BBC NEWS Americas Africa Europe Middle East South Asia Asia Pacific Arabic Spanish Russian Chinese Welsh

 You are in:  World: Europe
Front Page 
Middle East 
South Asia 
From Our Own Correspondent 
Letter From America 
UK Politics 
Talking Point 
In Depth 

Commonwealth Games 2002

BBC Sport

BBC Weather

Thursday, 19 March, 1998, 12:43 GMT
Armenian elections go to run-off
Former Communist party leader, Karen Demirchian, got over 30% of the votes
Former Communist leader Karen Demirchian got just over 30%
Prime Minister Robert Kocharian and his main rival Karen Demirchian, the Soviet-era Communist leader, will compete for the Armenian presidency in a run-off vote on March 30, following the inconclusive outcome of Monday's vote.

Robert Kocharian won almost 39% of the votes
Robert Kocharian won almost 39% of the votes
According to provisional final results from the Central Election Commission, Mr Kocharian won 38.82% of the votes cast and Mr Demirchian 30.62%. The other 10 candidates were much further behind.

The Election Commission said the turnout in Monday's poll was almost 64% of the 2.2 million eligible voters in Armenia.

Final official results are expected to be published next Monday.

OSCE: 'deeply flawed' first round

The Organisation for Security and Cooperation in Europe, OSCE, which monitored the election, described the first round as "deeply flawed." The organisation said the irregularities did not sway the outcome of the election, but that improvements would be needed to ensure the second round was fair.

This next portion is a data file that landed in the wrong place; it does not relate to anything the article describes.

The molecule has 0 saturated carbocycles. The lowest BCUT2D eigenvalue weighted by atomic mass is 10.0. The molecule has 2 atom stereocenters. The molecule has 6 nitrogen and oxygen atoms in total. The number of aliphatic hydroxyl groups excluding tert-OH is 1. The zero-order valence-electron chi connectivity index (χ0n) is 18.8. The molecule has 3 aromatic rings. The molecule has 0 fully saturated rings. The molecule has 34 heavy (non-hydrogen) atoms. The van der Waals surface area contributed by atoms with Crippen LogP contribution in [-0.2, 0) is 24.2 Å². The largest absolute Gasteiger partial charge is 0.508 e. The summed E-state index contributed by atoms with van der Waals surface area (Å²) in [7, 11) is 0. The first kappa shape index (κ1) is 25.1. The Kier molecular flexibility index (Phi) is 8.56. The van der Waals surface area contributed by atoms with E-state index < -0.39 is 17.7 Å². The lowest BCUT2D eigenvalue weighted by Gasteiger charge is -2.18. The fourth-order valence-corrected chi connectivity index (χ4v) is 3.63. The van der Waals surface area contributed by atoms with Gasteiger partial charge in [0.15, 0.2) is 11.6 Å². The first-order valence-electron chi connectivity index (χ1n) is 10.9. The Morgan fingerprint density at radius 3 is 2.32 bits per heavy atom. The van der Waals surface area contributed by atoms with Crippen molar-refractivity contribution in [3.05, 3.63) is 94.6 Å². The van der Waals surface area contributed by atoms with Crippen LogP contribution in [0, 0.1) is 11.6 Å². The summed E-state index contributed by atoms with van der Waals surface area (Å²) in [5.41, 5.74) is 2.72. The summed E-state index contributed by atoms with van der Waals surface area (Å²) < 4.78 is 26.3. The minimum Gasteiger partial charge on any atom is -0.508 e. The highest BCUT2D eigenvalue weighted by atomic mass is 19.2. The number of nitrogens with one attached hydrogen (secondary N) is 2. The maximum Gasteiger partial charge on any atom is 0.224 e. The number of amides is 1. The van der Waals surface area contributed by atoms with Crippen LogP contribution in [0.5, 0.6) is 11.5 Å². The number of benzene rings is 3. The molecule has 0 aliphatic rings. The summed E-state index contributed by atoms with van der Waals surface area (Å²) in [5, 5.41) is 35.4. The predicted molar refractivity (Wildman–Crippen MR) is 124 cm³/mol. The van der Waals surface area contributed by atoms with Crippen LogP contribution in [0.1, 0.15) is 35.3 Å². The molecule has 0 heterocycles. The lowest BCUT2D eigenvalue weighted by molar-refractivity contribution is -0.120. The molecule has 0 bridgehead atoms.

Also, the United States has urged Armenia to take steps to avoid vote fraud in the second round.

The OSCE deployed 200 observers to cover more than 800 polling stations, about half the total in Armenia. The organisation said significant violations were observed at 15% of the polling stations visited. Key areas of concern are ballot box stuffing, military voting, the use of state resources, the presence of police and unauthorised personnel in polling stations and media bias.

The OSCE has alco criticised Armenia's last presidential polls in 1996, when the victory of Levon Ter-Petrosyan lead to widespread allegations of fraud and mass protests.

Mr Ter-Petrosyan was forced from office last month in a row about the disputed enclave of Nagorno-Karabakh.

See also:

04 Feb 98 | S/W Asia
Armenian president resigns
Internet links:

The BBC is not responsible for the content of external internet sites

Links to more Europe stories are at the foot of the page.

E-mail this story to a friend

Links to more Europe stories